Te Puni Kokiri

Language preference: Māori English

Language preference: Māori English

Haere mai,
Nau mai

Haere mai Nau mai

Te Puni Kōkiri means a group moving forward together. As the name implies, we seek to harness the collective talents of Māori to produce a stronger New Zealand.

Kōkiri 31 read online

Introducing the new look Kōkiri magazine. In Putanga 31 we showcase stories about the work Te Puni Kōkiri does, profile some of our new staff, and celebrate the unveiling of 43 tukutuku at the United Nations Headquarters in New York. Our cover features renown weaver Christina Wirihana; she tells us what went into creating the tukutuku

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Taku Marae E: Connecting to Marae

More Māori think of their ancestral marae as tūrangawaewae or a place to belong according to a new set of findings released late last year by Statistics New Zealand.

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Māori Writers To Attend 2015 Taipei Book Fair

Māori writers Tina Makereti, Peti Nohotima and Professor Linda Tuhiwai Smith will attend 2015 Taipei International Book Exhibition (TIBE15) in Taiwan.

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Rauika

Key events

Waitangi 175

  • Date: 06 February 2015 to 31 December 2015

Waitangi Day 2015 marks 175 years since the signing of Te Tiriti o Waitangi.

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Nuku: Symbols of Mana

  • Date: 14 February 2015 to 26 April 2015
  • Location: The Dowse Art Museum, 45 Laings Rd, Lower Hutt, Wellington

Inspired by Nuku Tewhatewha, the historic pataka at The Dowse, this exhibition explores the concept of mana.

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Te Matatini National Kapa Haka Festival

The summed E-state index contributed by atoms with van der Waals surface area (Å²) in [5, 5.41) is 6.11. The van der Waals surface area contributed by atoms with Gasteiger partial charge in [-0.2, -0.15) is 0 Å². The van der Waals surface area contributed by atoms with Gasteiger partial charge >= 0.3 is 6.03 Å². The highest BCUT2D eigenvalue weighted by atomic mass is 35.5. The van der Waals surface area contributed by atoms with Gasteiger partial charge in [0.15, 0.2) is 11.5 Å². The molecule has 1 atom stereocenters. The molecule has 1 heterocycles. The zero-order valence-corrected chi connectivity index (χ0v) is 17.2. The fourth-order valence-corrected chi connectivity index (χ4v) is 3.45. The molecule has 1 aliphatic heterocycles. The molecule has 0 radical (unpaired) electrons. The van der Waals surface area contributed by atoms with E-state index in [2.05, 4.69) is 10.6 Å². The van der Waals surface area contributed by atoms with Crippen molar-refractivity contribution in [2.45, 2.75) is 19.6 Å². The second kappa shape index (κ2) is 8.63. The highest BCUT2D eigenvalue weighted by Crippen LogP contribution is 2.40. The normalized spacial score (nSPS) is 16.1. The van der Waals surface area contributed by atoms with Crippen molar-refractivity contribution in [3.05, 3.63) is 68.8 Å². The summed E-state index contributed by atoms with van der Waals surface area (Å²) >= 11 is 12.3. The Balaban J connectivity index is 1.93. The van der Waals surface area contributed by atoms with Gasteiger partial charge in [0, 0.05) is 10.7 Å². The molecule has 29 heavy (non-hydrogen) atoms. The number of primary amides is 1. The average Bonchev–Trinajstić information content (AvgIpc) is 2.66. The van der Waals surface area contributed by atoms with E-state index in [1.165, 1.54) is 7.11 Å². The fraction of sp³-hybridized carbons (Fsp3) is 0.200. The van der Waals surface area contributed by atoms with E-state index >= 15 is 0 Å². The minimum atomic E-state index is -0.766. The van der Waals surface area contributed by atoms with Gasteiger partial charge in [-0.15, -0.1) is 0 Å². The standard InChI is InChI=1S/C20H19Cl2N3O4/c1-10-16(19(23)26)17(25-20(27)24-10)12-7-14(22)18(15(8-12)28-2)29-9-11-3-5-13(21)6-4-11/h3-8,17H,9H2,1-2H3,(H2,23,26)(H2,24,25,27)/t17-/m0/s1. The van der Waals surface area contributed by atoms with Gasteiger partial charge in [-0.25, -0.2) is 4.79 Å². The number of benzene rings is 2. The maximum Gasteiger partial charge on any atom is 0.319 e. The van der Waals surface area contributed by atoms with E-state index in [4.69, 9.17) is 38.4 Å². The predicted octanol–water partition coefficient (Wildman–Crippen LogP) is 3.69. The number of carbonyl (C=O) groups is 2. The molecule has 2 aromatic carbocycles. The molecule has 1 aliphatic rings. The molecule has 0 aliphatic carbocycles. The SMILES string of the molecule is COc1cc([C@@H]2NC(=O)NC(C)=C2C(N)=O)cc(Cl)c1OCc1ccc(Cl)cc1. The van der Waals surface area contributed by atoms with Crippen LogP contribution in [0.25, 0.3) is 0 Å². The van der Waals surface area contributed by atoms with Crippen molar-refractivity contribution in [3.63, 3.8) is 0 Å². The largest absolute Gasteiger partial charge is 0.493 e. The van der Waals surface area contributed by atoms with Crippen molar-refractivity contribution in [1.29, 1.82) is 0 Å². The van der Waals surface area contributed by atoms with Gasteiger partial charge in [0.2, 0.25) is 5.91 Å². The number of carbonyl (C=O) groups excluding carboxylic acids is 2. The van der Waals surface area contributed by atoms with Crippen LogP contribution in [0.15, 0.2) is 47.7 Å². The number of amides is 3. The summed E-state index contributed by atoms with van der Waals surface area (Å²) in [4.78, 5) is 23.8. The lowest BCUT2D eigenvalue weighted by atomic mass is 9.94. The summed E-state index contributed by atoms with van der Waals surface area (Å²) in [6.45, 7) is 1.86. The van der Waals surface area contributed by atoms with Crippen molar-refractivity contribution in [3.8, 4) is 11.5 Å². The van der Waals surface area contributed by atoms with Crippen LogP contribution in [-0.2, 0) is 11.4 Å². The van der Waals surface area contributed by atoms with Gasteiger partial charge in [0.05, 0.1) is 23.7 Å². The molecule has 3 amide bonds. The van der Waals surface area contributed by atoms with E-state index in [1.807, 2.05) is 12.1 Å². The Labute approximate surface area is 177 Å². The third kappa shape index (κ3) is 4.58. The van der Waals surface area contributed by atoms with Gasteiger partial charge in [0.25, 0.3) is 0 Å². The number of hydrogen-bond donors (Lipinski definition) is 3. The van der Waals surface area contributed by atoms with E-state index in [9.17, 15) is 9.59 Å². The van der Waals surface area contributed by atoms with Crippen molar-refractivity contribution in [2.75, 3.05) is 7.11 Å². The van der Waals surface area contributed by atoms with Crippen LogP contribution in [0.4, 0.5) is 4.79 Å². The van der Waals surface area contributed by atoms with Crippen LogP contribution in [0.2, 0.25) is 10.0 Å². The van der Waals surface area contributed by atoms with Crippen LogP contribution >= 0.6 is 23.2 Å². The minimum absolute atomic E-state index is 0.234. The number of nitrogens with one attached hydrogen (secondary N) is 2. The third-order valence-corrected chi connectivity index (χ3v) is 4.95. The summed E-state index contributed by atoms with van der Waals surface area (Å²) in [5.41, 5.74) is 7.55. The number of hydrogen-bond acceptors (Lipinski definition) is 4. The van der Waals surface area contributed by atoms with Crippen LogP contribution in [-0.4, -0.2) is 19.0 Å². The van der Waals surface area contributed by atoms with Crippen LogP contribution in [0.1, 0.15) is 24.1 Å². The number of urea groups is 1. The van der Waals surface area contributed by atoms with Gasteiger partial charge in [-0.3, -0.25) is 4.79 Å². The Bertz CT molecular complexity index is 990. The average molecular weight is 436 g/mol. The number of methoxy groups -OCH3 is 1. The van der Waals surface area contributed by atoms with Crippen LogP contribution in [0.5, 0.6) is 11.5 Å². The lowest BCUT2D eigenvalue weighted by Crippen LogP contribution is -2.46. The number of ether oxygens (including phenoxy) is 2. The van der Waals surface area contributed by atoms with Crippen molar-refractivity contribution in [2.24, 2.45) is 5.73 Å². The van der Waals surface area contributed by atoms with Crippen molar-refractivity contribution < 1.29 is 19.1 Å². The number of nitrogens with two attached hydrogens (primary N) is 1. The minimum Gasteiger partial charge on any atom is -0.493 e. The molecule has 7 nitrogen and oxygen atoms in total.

• Date: 04 March 2015 to 08 March 2015

Te Matatini National Kapa Haka Festival, held every two years, where top kapa haka teams compete for the honour of being crowned the best of the best.

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Want to Understand NCEA?

Steps to Success is a package of interactive, fun and practical education resources for rangatahi and whānau. It is part of the Māori Future Makers website. The resources were developed with rangatahi and whānau to ensure they would meet the needs of whānau (regardless of age) to help understand the NCEA (National Certificate of Educational Achievement) system.

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Celebrate Māori New Zealanders on Te Ara

October 2014 marked the completion of the first build of Te Ara, the Encyclopedia of New Zealand.

Te Ara has involved the work of many people throughout the country – over 450 writers have been responsible for over 3 million words; thousands of people and institutions have contributed more than 30,000 images and film clips. Te Ara is a truly national enterprise and a major taonga.

Here’s just one of those stories about Tipi Tainui Ropiha – the first secretary of Māori Affairs who was of Māori descent. He’s pictured here with his secretary, Miss M. Butler, September 1949.

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He manga wai koia kia kore e whitikia

It is a big river indeed that cannot be crossed